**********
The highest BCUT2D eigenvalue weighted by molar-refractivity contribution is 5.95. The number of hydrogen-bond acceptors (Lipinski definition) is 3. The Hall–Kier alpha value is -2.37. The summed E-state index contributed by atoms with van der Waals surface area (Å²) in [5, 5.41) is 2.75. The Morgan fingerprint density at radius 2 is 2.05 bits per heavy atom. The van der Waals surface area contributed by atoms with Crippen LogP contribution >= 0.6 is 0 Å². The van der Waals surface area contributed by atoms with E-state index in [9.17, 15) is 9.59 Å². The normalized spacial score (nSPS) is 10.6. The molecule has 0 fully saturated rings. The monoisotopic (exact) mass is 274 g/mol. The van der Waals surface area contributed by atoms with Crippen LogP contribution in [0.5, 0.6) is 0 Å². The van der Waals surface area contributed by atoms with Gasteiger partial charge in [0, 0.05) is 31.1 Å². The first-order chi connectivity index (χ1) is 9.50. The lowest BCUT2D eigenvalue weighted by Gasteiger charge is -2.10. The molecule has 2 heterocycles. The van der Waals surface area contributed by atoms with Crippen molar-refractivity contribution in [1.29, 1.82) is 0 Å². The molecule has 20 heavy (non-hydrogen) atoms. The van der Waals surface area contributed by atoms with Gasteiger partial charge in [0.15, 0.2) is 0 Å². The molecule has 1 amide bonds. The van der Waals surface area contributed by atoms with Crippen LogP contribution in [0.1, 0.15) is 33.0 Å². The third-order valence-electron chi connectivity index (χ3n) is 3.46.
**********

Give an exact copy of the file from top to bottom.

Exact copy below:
The highest BCUT2D eigenvalue weighted by molar-refractivity contribution is 5.95. The number of hydrogen-bond acceptors (Lipinski definition) is 3. The Hall–Kier alpha value is -2.37. The summed E-state index contributed by atoms with van der Waals surface area (Å²) in [5, 5.41) is 2.75. The Morgan fingerprint density at radius 2 is 2.05 bits per heavy atom. The van der Waals surface area contributed by atoms with Crippen LogP contribution >= 0.6 is 0 Å². The van der Waals surface area contributed by atoms with E-state index in [9.17, 15) is 9.59 Å². The normalized spacial score (nSPS) is 10.6. The molecule has 0 fully saturated rings. The monoisotopic (exact) mass is 274 g/mol. The van der Waals surface area contributed by atoms with Crippen LogP contribution in [0.5, 0.6) is 0 Å². The van der Waals surface area contributed by atoms with Gasteiger partial charge in [0, 0.05) is 31.1 Å². The first-order chi connectivity index (χ1) is 9.50. The lowest BCUT2D eigenvalue weighted by Gasteiger charge is -2.10. The molecule has 2 heterocycles. The van der Waals surface area contributed by atoms with Crippen molar-refractivity contribution in [1.29, 1.82) is 0 Å². The molecule has 20 heavy (non-hydrogen) atoms. The van der Waals surface area contributed by atoms with Gasteiger partial charge in [0.15, 0.2) is 0 Å². The molecule has 1 amide bonds. The van der Waals surface area contributed by atoms with Crippen LogP contribution in [0.1, 0.15) is 33.0 Å². The third-order valence-electron chi connectivity index (χ3n) is 3.46.